Mexico - Country Commercial Guide
Investment Climate Statement

This information is derived from the State Department's Office of Investment Affairs’ Investment Climate Statement.

Last published date: 2022-09-24

The U.S. Department of State’s Investment Climate Statements provide information on the business climates of more than 170 economies and are prepared by economic officers stationed in embassies and posts around the world. They analyze a variety of economies that are or could be markets for U.S. businesses. The Investment Climate Statements are also references for working with partner governments to create enabling business environments that are not only economically sound, but address issues of labor, human rights, responsible business conduct, and steps taken to combat corruption. The reports cover topics including openness to investment, legal and regulatory systems, protection of real and intellectual property rights, financial sector, State-owned enterprises, responsible business conduct, and corruption.

Executive Summary

In 2021, Mexico was the United States’ second largest trading partner in goods and services. It remains one of our most important investment partners. Bilateral trade grew 624.7 percent from 1993-2021, and Mexico is the United States’ second largest export market. The United States is Mexico’s top source of foreign direct investment (FDI) with USD 110.7 billion (2021 total per the U.S. Bureau of Economic Analysis), or 46.6 percent of all inflows (stock) to Mexico, according to Mexico’s Secretariat of Economy.

The Mexican economy averaged 2.1 percent GDP growth from 1994-2021, but contracted 8.2 percent in 2020. The economic downturn due to the world-wide COVID-19 pandemic was the major reason behind the contraction, with FDI decreasing 18.3 percent.  The austere fiscal policy in Mexico resulted in primary surplus of 0.1 percent in 2020. The government has upheld the central bank’s (Bank of Mexico) independence. Inflation reached 7.4 on December 2021, above the Bank of Mexico’s target of 3 percent ± 1 percent. The administration maintained its commitment to reducing bureaucratic spending in order to fund an ambitious social spending agenda and priority infrastructure projects, including the Dos Bocas Refinery and Maya Train.  President Lopez Obrador leaned on these initiatives as it devised a government response to the economic crisis caused by COVID-19.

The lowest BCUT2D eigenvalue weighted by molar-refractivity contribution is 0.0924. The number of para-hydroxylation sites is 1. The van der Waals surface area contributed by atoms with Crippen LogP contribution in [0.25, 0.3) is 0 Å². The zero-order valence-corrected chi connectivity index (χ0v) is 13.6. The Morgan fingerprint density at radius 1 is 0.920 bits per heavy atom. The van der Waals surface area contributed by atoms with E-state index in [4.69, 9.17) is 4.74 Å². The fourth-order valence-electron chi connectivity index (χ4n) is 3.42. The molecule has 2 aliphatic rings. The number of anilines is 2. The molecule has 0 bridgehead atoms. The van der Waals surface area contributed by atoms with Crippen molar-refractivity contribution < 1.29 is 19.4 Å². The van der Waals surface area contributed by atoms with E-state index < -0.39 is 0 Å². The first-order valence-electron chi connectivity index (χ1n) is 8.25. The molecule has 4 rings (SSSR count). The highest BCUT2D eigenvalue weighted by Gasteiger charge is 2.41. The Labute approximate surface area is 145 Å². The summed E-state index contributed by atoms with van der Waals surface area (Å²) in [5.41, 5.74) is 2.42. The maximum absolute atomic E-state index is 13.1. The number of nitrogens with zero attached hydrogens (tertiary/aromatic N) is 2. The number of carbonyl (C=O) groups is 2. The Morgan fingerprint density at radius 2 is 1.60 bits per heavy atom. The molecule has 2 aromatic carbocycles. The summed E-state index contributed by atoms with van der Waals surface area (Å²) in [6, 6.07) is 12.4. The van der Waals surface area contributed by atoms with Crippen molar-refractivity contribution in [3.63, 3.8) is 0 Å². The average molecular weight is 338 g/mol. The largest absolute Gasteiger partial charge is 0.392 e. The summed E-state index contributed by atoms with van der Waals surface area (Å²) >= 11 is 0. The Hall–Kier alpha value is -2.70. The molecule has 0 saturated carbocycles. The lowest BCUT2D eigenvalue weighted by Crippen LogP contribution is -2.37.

Mexico approved the amended United States-Mexico-Canada Agreement (USMCA) protocol in December 2019, the United States in December 2019, and Canada in March 2020, providing a boost in confidence to investors hoping for continued and deepening regional economic integration.  The USMCA entered into force July 1, 2020. President Lopez Obrador has expressed optimism it will buoy the Mexican economy.

Still, investors report sudden regulatory changes and policy reversals, the shaky financial health of the state oil company Pemex, and a perceived weak fiscal response to the COVID-19 economic crisis have contributed to ongoing uncertainties. In the third quarter revisions, the three major rating agencies (Fitch, Moody’s, and Standard and Poor’s) set Mexico’s sovereign credit rate at  BBB-, Baa2, and BBB, respectively. For Pemex, credit risk rating agencies Fitch Ratings (BB-) and Moody’s (B1) have the company with a speculative grade, while Standard & Poor’s (BBB) still has it at investment grade. The Bank of Mexico revised down Mexico’s GDP growth expectations for 2022, from 2.4 to 2.2 percent on June 1. While the International Monetary Fund (IMF) adjusted upward its forecast to 2.4 percent from the previous 2 percent estimate in April.  Still, IMF cited higher-than-expected worldwide inflation, tighter financial conditions, a slowdown in China growth, and the ongoing Russian invasion of Ukraine as having potentially negative spillover effects on Mexico’s economy. It also warned of an increased probability of a worldwide recession. Moreover, uncertainty about contract enforcement, insecurity, informality, and corruption continue to hinder sustained Mexican economic growth. Recent efforts to reverse the 2014 energy reforms, including the March 2021 electricity reform law prioritizing generation from the state-owned electric utility CFE, further increase uncertainty.  These factors raise the cost of doing business in Mexico.For more information go to the 2022 Mexico Investment Climate Statement.